All 12 countries will confront varying speeds of demographic headwinds in the coming decades, first in the developed economies, then in the older emerging economies (China and Russia), and finally in the younger emerging economies (Brazil and India). These headwinds get stronger over time and appear to stabilize in the developed world and the older emerging economies only after about 2040. For the younger emerging economies, the demographic headwinds do not become acute for perhaps another 20–30 years.

All 12 countries enjoyed demographic tailwinds during the past 60 years, so these headwinds will feel more obstructive than they are. It is human nature to consider our personal experience to have been “normal,” so we evaluate subsequent events in comparison with this self-referential “norm.” If the people of Japan consider the former tailwind of 2–3% to be “normal,” then a future 2% headwind will feel like a ponderous 4–5% drag, relative to expectations. On average, the countries in this analysis enjoyed benign demographic profiles that boosted GDP growth by around 1% per year during much of the past six decades…

Our main goal in presenting these results is to correct the common misconception that developed countries went through a “normal” period of high growth, as if we are all entitled to fast-growing prosperity. In reality, the developed world is entering a new phase in which the low fertility rates of past decades lead to slow growth (in many countries, no growth) in the young adult population; young adults are the dominant engine for GDP growth. Mature adults, many of whom are at or near their peak productivity, are poised to retire, creating an impressive surge in the rolls of senior citizens. These newly minted senior citizens, transitioning from near-peak productivity to retirement in a single step, will be drawing on the economy while no longer producing goods and services. The unequivocal good news of a steady rise in life expectancy means that these retirees will create a very substantial drag on GDP growth, as these seniors move from peak productivity to negligible productivity in just a few years.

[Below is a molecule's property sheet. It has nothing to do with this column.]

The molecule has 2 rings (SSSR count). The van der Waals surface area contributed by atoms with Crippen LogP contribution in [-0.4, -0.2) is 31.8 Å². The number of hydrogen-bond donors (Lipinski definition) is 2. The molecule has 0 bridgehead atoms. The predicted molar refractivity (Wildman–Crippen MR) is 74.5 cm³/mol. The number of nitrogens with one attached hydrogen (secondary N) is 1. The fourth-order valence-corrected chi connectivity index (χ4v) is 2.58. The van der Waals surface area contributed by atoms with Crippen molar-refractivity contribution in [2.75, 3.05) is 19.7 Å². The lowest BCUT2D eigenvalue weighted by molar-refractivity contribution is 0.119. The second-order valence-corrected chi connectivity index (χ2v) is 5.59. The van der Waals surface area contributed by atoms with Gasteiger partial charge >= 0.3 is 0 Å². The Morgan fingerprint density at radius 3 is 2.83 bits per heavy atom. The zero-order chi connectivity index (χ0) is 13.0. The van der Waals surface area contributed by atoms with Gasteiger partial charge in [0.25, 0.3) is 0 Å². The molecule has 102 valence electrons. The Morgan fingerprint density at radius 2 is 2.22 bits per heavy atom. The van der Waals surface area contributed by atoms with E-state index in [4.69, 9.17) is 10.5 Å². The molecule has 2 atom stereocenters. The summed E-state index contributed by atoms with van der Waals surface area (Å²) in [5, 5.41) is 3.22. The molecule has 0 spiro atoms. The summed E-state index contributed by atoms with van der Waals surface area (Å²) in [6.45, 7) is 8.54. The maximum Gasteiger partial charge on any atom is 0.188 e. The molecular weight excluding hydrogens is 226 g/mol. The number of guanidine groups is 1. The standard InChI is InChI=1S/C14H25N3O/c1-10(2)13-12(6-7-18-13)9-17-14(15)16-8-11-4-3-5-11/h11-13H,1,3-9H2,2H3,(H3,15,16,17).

The danger is not in the slower growth. Slow growth is not a bad thing. It’s still growth. The danger is in an expectations gap, in which we consider slower growth unacceptable. If we expect our policy elite to deliver implausible growth, in an environment in which a demographic tailwind has become a demographic headwind, they will deliver temporary outsized “growth” with debt-financed consumption (deficit spending). If we resist the necessary policy changes that can moderate these headwinds, we risk magnifying their impact.

As argued above, the high growth rates experienced in the decades leading-up to the global financial crisis were an anomaly and growth is likely to be far more sedate going forward as the population ages and dependency ratios worsen. And although Australia won’t be hit as hard as some other nations, it too will feel the pinch.

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35 comments

  1. dnm

    “worrying about dependency ratios shouldn’t even be a first order concern; what about getting people who want a job some employment?”

    Absolutely correct. See this Billy Blog post: